Human rights under the Albanese government: The view from our President

The last two years have been unprecedented in many ways, COVID 19, escalating natural disasters, dire warnings of catastrophic climate change, #MeToo, Black Lives Matter. It is of no surprise that there was significant anxiety and anticipation around the result of this year’s federal election, particularly for civil libertarians and human rights advocates.

It may seem strange that the New South Wales Council for Civil Liberties are offering our views so late in the piece, but we were waiting to see whether the Albanese government would be in majority or minority and for the Senate composition to firm up. It now seems clear that it will be in a slim majority.

Nonetheless, it’s perhaps unsurprising that we welcome the end of the Morrison government and are cautiously optimistic about the newly elected Albanese government.

The Morrison government opposed reform on almost every civil liberty and human rights issue imaginable. It governed by creating animosity and division, including a deplorable last minute attempt to make human rights for trans people an election issue after their already failed attempt to legislate away LGBTQI+ rights under the guise of a Religious Discrimination Bill. One overwhelmingly positive reform of the Morrison government was the passing of the Magnitsky style Act, which must be commended. 

The Albanese government brings with it many promises for which we now await delivery. The return of the Murugappan family to Biloela sent an important symbolic message that the new government operates in a different way to the former one, and that is very welcome. Prime Minister Albanese’s messaging about the implementation of the Uluru Statement from the Heart, likewise. But it will remain to be seen over the coming months as to whether the Albanese government is actually better for the country on civil liberties and human rights. While kinder, gentler, messaging and promises of equality are great, they are of little tangible effect without serious policy reform.  

NSWCCL is delighted to see the expansion of the cross bench. As our election scorecard showed, the minor parties and teal independents show the greatest promise for delivering positive reform for civil liberties and human rights. For too long the Coalition and the Labor Party have been on a dreadful unity ticket on civil liberties and human rights issues, (think about the ever expanding and intrusive counter terrorism and national security laws) and we hope that the new parliamentary composition will bring this chapter to a close as the cross bench demand that the Labor Party does better. Over the coming weeks, we will see just how much bargaining power the cross bench ends up with as it continues its call for reform. It is with sadness that Senator Rex Patrick has not been re-elected, he was a great friend of civil libertarians and must be congratulated for his work in the parliament. We hope that the voice of the electorate is recognised with crossbench members playing more significant roles on important review committees like the Parliamentary Joint Committee on Intelligence and Security.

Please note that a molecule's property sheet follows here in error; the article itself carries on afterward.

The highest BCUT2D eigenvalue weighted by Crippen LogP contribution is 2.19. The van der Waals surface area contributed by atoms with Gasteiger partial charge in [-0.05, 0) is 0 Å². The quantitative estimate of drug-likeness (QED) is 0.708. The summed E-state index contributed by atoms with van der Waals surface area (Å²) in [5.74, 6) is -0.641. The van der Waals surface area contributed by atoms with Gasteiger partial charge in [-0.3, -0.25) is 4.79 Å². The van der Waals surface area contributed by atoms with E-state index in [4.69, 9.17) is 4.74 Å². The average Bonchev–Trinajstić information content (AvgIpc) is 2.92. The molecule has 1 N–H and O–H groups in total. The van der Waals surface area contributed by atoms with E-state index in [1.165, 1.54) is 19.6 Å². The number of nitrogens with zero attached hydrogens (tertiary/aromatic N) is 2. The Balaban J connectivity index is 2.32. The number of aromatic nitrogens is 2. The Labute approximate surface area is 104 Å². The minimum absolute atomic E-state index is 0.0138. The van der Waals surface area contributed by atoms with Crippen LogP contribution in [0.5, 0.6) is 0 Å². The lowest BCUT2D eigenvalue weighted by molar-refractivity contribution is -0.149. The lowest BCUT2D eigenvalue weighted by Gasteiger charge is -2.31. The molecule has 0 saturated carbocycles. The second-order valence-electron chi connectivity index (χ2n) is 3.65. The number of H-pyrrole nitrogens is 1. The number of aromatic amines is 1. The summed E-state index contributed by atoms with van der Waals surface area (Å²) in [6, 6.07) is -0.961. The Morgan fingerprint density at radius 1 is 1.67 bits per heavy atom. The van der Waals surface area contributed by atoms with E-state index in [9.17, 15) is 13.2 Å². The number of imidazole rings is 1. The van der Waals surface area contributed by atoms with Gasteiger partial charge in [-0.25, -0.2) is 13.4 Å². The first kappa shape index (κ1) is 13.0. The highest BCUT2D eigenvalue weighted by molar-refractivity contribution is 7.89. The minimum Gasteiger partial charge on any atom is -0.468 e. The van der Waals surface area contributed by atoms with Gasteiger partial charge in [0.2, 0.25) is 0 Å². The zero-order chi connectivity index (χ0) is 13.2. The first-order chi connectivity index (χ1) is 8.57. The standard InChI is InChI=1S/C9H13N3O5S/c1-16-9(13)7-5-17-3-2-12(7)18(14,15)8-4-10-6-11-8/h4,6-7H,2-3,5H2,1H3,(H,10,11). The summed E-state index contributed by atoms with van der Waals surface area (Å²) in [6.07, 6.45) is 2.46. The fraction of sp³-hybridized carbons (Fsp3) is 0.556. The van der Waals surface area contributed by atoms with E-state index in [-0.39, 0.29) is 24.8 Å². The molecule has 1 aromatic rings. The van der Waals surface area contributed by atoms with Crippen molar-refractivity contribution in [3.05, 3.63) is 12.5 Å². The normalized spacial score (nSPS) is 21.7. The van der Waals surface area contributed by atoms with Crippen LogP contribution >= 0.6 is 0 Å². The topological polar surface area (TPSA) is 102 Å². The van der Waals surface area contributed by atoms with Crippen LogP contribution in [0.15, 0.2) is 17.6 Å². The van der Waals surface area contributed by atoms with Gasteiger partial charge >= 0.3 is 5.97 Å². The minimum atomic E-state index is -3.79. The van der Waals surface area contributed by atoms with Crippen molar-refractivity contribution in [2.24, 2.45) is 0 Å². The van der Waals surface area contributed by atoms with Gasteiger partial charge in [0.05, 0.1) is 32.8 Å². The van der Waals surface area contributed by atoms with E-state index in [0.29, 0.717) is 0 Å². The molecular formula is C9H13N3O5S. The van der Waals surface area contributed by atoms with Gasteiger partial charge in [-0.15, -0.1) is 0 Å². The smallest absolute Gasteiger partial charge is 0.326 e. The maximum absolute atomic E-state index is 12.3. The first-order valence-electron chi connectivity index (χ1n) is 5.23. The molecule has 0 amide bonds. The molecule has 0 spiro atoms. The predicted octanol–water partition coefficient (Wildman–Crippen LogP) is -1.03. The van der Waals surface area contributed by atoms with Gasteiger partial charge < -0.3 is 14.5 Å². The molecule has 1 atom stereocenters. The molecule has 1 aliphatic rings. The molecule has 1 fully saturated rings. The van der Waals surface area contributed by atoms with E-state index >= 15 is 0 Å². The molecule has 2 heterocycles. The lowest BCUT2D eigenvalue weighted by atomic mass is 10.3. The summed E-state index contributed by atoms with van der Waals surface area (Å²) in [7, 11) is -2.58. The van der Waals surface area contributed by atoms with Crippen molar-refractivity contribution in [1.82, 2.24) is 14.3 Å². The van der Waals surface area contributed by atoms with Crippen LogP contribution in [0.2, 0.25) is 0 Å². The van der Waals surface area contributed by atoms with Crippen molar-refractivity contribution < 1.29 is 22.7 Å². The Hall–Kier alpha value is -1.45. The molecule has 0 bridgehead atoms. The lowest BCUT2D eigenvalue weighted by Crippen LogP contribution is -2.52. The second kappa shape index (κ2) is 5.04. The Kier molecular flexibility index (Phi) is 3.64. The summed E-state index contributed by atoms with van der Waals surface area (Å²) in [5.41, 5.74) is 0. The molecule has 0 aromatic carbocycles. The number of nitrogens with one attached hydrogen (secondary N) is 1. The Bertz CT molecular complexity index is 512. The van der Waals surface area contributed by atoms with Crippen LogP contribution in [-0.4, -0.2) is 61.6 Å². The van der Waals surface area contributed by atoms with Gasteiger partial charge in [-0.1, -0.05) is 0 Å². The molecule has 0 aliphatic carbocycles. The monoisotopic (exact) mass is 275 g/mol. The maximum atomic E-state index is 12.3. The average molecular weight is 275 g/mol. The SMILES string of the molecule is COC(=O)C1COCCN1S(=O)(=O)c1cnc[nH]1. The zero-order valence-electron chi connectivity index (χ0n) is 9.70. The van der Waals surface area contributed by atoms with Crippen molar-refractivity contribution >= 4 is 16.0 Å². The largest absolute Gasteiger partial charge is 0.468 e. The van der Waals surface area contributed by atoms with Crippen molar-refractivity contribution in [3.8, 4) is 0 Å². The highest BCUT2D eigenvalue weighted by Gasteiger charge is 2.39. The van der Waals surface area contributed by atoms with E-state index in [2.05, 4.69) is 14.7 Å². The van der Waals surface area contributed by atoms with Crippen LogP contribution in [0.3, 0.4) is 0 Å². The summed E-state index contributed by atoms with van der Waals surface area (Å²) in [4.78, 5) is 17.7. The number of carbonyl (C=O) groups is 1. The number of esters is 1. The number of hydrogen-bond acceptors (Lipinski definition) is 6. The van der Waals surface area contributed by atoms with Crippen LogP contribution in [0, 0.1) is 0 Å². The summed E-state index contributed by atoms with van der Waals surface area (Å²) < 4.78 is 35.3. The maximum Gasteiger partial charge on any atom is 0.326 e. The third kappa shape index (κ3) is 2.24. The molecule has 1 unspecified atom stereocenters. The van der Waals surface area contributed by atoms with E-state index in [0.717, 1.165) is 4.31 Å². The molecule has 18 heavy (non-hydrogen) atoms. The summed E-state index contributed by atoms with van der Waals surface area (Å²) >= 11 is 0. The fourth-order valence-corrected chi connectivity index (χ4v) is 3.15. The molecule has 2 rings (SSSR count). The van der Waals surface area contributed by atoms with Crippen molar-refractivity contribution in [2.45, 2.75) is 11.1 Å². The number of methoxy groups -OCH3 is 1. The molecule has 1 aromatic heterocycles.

The Albanese government could do a couple of things over the next few weeks which would demonstrate a significant departure from the ways of the Morrison government, it could:

  1. Immediately drop the cases against Bernard Collaery and Witness K and agree to pay their costs. 
  2. Make representations to the British government to bring Julian Assange home. 
  3. Bring Dr Helen Haines’ bill for a national integrity commission to a vote immediately, and support it.

These actions would not be merely symbolic gestures towards a kinder and gentler politics, but would rather demonstrate the presence of a mature government committed to accountability, integrity, civil liberties and human rights.

But the real test for Albanese government will be whether it has the courage to implement substantive reform policies which will improve the lives of individuals and enhance Australia’s international standing as a rights respecting democracy. Some examples: the international standing of the Australian Human Rights Commission must be restored. Asylum seeker and refugee policies must be reformed to accord with Australia’s international obligations and stop harming individuals fleeing conflict, discrimination and oppression. The Office of the Australian Information Commission, which has a significant role in government oversight through the administration of Freedom of Information and privacy law, requires adequate resourcing. 

While the list of required reforms is long, the benefits of achieving them will be worth the effort and will have real consequences for people’s daily lives.

Josh Pallas